The United States of America has a long history with the metric system, one that reflects slow but steady progress toward its use here. A decimally based system of measurement was recommended to Congress by George Washington, John Adams, and Thomas Jefferson. The standard unit for our first coastal survey and all subsequent federal surveys was the meter. The metric system was made legal for commercial and legal matters in 1866. We were one of the original 17 signatories to the 1875 international Treaty of the Meter making it the official international system of measurement and we've played a key role in that system ever since. In 1893 the artifacts that defined our customary units were discarded and were replaced by definitions in terms of metric units. Thus even our yard, pound, gallon, bushel and all their divisions and multiples are based on the metric system.
In 1975 we embarked on a national program to replace those customary units and to use only metric units. The federal coordination board was later dissolved, but the program remains in place. In 1988 the metric system was declared by the U.S. Congress to be the preferred system of measurement. A few years later, the federal government undertook steps to metricate itself. Also, dual unit labeling of packages in the retail market was instituted to give Americans opportunity to start becoming familiar with metric units in the market place. In 2000 the UPLR, a program of revision to state regulations and laws, began to bring about permissible metric-only labeling of goods regulated by the states. Now, all but 2 states allow metric-only labeling, at the vendor's discression. Work is underway to permit metric-only labeling on goods regulated by the federal government as well. Go to our Metric Moments page to see how all Americans encounter and use the international metric system each day.
Historically, our federal government has supported commerce by providing only the amount of regulation necessary to keep the marketplace operating smoothly, safely, and honestly. Much of our U.S. Code is therefore driven by the collective will of businesses, labor organizations, and civilian professional societies. The 1975 program to metricate the U.S. reflects that philosophy and leaves it to business sectors to metricate themselves at a pace and by means that economic circumstances dictate. This is consistent with our capitalistic system of commerce.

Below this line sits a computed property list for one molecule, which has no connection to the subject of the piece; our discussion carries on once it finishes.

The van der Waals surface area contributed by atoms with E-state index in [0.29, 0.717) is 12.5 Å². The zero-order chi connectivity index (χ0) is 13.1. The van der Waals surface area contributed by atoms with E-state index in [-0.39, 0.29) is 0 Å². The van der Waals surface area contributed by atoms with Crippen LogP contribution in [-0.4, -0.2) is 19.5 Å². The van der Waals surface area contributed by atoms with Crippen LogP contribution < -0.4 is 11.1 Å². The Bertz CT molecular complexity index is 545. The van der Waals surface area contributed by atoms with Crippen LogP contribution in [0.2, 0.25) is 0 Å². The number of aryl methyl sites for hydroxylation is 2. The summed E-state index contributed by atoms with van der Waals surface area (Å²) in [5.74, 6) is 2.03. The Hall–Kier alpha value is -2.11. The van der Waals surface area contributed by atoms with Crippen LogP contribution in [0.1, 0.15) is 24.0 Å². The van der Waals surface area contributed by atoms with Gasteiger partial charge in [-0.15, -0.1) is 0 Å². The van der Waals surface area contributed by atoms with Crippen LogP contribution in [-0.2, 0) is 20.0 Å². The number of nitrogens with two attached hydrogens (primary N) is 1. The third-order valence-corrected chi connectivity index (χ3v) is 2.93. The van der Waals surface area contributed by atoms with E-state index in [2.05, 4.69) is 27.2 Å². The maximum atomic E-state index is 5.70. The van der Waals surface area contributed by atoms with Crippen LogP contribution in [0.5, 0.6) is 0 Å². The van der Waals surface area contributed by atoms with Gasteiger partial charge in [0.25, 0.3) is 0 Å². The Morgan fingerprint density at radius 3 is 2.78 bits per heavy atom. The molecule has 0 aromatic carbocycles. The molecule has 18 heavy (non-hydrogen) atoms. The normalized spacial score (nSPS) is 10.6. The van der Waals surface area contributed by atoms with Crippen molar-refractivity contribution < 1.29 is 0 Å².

As a result, some sectors lead other sectors in making progress. The automotive industry and the wine and liquor industries were metricated fairly rapidly. Among the professional societies the Institute of Electrical and Electronics Engineers (IEEE) has been a leader with a few others close behind, such as the American Welding Society (AWS) and ASTM (once, American Society for Testing and Materials). Individual businesses have taken their own lead in metricating, such as Xerox, Kodak, Caterpillar, Cummins, Proctor and Gamble, etc.
The United States is now more metric than it is non-metric. Approximately 60 % to 70 % of U.S. commerce is done in metric units. Metric companies range from small businesses to large corporations, such as those noted above. All have found metrication to be a cost-saving and business-expanding move. But this continuing metrication of the U.S. has been a "silent revolution", with large corporations quietly positioning themselves to take advantage of it. Small businesses are in danger of "not getting the word" and thereby being squeezed out.
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